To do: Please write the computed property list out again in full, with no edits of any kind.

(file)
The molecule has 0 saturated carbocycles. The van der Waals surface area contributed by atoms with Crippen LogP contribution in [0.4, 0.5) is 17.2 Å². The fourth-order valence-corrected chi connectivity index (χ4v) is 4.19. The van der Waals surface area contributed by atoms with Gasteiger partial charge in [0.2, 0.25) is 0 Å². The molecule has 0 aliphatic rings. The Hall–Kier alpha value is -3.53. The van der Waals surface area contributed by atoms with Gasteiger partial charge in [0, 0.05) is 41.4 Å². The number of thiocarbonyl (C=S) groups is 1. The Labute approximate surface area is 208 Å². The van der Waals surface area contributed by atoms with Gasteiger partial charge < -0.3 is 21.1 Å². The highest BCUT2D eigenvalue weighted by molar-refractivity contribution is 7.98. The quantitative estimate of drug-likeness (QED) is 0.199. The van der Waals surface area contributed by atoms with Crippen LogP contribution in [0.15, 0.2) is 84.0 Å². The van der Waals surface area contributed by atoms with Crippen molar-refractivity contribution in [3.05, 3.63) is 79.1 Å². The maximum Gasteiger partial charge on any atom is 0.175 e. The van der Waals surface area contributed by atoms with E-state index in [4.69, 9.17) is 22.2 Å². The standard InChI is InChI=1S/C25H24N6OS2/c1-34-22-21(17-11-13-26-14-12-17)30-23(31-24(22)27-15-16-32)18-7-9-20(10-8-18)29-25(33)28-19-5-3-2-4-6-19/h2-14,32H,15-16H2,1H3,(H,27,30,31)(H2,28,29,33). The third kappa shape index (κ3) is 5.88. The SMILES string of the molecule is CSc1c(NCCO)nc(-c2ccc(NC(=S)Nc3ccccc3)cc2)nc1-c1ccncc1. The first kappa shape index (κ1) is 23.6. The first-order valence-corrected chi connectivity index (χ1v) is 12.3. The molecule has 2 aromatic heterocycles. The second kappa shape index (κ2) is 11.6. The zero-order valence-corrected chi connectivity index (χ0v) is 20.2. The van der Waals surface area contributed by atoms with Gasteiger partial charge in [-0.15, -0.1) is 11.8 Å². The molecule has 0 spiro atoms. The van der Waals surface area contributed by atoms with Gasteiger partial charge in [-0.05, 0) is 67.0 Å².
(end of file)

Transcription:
The molecule has 0 saturated carbocycles. The van der Waals surface area contributed by atoms with Crippen LogP contribution in [0.4, 0.5) is 17.2 Å². The fourth-order valence-corrected chi connectivity index (χ4v) is 4.19. The van der Waals surface area contributed by atoms with Gasteiger partial charge in [0.2, 0.25) is 0 Å². The molecule has 0 aliphatic rings. The Hall–Kier alpha value is -3.53. The van der Waals surface area contributed by atoms with Gasteiger partial charge in [0, 0.05) is 41.4 Å². The number of thiocarbonyl (C=S) groups is 1. The Labute approximate surface area is 208 Å². The van der Waals surface area contributed by atoms with Gasteiger partial charge < -0.3 is 21.1 Å². The highest BCUT2D eigenvalue weighted by molar-refractivity contribution is 7.98. The quantitative estimate of drug-likeness (QED) is 0.199. The van der Waals surface area contributed by atoms with Crippen LogP contribution in [0.15, 0.2) is 84.0 Å². The van der Waals surface area contributed by atoms with Crippen molar-refractivity contribution in [3.05, 3.63) is 79.1 Å². The maximum Gasteiger partial charge on any atom is 0.175 e. The van der Waals surface area contributed by atoms with E-state index in [4.69, 9.17) is 22.2 Å². The standard InChI is InChI=1S/C25H24N6OS2/c1-34-22-21(17-11-13-26-14-12-17)30-23(31-24(22)27-15-16-32)18-7-9-20(10-8-18)29-25(33)28-19-5-3-2-4-6-19/h2-14,32H,15-16H2,1H3,(H,27,30,31)(H2,28,29,33). The third kappa shape index (κ3) is 5.88. The SMILES string of the molecule is CSc1c(NCCO)nc(-c2ccc(NC(=S)Nc3ccccc3)cc2)nc1-c1ccncc1. The first kappa shape index (κ1) is 23.6. The first-order valence-corrected chi connectivity index (χ1v) is 12.3. The molecule has 2 aromatic heterocycles. The second kappa shape index (κ2) is 11.6. The zero-order valence-corrected chi connectivity index (χ0v) is 20.2. The van der Waals surface area contributed by atoms with Gasteiger partial charge in [-0.15, -0.1) is 11.8 Å². The molecule has 0 spiro atoms. The van der Waals surface area contributed by atoms with Gasteiger partial charge in [-0.05, 0) is 67.0 Å².